The U.S. debt clock has swept past $18 trillion without so much as a flicker of hesitation.
But what is $18 trillion?
How about figuring it in exotic supercars, like those 253-mph, 1,001-horsepower (and 8 miles per gallon) $1.9 million Bugatti Veyrons?
For the national debt, you get just a handful short of 9.5 million of the cars.
How about air-hours for a major jet like Air Force One, assuming operating costs of about $275,000 per hour?
You’d have to rack up 65 million hours of flight, give or take.
And at those burger joints with the tiny $1 burger?
Well, a big pile.
At ZeroHedge.com, commentator Tyler Durden noted, “Last week, total U.S. debt was a meager $17,963,753,617,957.26.”
“Two days later, as updated today, on Black Friday, total outstanding U.S. public debt just hit a new historic level which probably would be better associated with a red color: as of the last work day of November, total U.S. public debt just surpassed $18 trillion for the first time, or $18,005,549,328,561.45 to be precise, of which debt held by the public rose to $12,922,681,725,432.94, an increase of $32 billion in one day.”
“It also means that total U.S. debt has increased by 70 percent under Obama, from $10.625 trillion on January 21, 2009 to $18.005 trillion most recently.”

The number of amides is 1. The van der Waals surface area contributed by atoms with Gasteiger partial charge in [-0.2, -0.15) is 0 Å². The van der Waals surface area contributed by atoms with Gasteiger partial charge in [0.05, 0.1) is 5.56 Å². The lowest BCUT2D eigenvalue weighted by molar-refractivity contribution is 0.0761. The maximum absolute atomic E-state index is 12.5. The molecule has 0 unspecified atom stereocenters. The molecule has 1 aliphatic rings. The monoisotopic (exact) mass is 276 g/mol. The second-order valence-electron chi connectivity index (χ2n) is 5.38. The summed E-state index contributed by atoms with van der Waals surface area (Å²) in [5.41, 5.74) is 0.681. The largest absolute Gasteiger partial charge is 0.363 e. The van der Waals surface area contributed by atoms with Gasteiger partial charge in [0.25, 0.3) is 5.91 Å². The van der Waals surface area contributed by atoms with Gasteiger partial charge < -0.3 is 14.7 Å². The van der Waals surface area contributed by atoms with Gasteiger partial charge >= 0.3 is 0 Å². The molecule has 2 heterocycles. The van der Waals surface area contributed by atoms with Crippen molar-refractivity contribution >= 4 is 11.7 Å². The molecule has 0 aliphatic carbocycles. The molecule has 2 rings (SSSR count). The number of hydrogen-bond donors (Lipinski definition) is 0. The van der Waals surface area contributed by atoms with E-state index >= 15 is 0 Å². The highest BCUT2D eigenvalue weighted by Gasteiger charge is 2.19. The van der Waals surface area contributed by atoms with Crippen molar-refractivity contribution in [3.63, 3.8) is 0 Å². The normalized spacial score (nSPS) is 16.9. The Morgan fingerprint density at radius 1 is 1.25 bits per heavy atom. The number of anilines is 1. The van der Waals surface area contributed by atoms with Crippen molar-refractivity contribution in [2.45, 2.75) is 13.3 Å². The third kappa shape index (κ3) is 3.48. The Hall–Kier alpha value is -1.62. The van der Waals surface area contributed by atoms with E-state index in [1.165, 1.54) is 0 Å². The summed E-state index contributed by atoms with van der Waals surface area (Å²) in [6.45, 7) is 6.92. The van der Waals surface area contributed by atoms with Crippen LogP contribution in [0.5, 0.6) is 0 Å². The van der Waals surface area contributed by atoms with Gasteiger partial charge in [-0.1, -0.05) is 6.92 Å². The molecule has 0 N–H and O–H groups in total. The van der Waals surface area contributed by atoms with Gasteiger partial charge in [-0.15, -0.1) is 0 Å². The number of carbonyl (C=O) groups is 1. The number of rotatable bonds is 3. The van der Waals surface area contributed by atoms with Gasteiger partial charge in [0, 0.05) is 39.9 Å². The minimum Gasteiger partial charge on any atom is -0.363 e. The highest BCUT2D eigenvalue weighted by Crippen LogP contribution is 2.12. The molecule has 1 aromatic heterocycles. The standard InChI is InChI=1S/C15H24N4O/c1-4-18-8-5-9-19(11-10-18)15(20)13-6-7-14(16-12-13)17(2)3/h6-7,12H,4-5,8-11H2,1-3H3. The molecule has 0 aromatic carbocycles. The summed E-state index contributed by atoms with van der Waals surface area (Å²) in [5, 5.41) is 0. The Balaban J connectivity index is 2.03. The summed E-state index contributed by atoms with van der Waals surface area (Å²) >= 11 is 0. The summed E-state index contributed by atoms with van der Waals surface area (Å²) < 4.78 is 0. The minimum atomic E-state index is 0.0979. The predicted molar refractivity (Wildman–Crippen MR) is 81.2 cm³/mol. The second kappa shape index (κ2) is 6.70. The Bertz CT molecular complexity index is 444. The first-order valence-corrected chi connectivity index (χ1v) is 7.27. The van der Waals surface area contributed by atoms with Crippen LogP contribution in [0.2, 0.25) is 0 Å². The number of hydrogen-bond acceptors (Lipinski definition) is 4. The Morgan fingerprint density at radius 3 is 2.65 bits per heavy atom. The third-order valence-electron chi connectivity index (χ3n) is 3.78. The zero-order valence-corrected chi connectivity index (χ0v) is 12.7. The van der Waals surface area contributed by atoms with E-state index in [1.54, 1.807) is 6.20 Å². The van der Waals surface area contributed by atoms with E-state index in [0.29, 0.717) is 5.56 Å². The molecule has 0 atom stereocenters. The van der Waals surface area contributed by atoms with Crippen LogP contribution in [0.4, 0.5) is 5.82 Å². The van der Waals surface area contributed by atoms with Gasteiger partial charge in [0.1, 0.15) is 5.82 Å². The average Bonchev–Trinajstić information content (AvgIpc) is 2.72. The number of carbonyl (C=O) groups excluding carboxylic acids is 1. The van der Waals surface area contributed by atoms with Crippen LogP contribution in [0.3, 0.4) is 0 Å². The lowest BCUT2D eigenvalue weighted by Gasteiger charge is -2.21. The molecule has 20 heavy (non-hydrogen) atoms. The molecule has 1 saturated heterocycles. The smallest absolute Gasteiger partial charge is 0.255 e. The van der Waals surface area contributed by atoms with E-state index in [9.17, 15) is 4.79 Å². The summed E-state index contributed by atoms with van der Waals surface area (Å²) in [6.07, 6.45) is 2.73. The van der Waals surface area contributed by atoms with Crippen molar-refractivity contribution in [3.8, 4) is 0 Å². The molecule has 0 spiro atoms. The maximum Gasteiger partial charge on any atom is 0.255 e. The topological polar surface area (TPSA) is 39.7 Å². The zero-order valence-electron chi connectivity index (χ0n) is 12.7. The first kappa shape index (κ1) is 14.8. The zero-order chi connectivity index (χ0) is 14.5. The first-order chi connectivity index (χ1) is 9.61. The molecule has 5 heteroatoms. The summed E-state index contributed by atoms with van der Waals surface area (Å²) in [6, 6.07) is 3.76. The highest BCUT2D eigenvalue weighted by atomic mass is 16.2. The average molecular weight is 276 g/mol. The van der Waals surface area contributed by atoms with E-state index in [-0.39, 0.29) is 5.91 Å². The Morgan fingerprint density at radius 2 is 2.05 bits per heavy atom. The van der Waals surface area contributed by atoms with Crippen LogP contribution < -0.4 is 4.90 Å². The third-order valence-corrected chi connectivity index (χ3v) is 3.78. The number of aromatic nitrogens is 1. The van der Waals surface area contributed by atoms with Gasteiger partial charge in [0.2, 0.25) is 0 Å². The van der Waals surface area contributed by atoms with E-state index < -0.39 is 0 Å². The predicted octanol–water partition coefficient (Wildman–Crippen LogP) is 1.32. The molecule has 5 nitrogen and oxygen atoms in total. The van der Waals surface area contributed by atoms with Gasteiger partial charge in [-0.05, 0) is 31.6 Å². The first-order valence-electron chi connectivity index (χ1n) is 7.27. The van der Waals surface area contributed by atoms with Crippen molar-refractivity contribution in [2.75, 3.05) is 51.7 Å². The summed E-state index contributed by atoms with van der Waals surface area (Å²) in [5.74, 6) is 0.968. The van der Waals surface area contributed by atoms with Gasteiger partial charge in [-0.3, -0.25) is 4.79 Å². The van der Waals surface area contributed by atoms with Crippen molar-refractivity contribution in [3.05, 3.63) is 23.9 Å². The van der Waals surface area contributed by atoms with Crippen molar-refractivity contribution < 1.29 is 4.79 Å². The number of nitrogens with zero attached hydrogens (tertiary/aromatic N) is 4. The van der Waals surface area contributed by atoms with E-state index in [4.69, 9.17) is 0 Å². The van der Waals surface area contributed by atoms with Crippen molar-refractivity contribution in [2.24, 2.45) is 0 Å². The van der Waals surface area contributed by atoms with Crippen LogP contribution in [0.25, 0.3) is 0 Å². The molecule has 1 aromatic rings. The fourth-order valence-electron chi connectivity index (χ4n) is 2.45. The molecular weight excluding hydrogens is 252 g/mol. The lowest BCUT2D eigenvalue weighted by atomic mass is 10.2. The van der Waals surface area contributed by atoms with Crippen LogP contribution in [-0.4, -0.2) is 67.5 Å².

In short, the federal government has borrowed, and spent, nearly $7.5 trillion more since President Obama took office than it has collected in taxes.
Debt reduction is one of the issues on which GOP leaders have said they want to take action when they take control of the Senate in January. Others are Obamacare and federal regulations.
Apart from a collective gasp, American consumers do have an option to actually do something because of their concern.
A No More Red Ink campaign is available.
Signing up allows a constituent to send individually addressed letters in red ink to Republicans in the House for only $29.99.
The letters go to the House members because they are the ones responsible for writing the nation’s spending bills.
Earlier, an identical campaign sent more than 1 million red letters to the House Republicans. However, only 22 of them voted against hiking the debt limit.
In 2010, a similar campaign presented members of the House and Senate with more than 9 million “pink slips” warning them of what would come in the next election if they didn’t change their ways.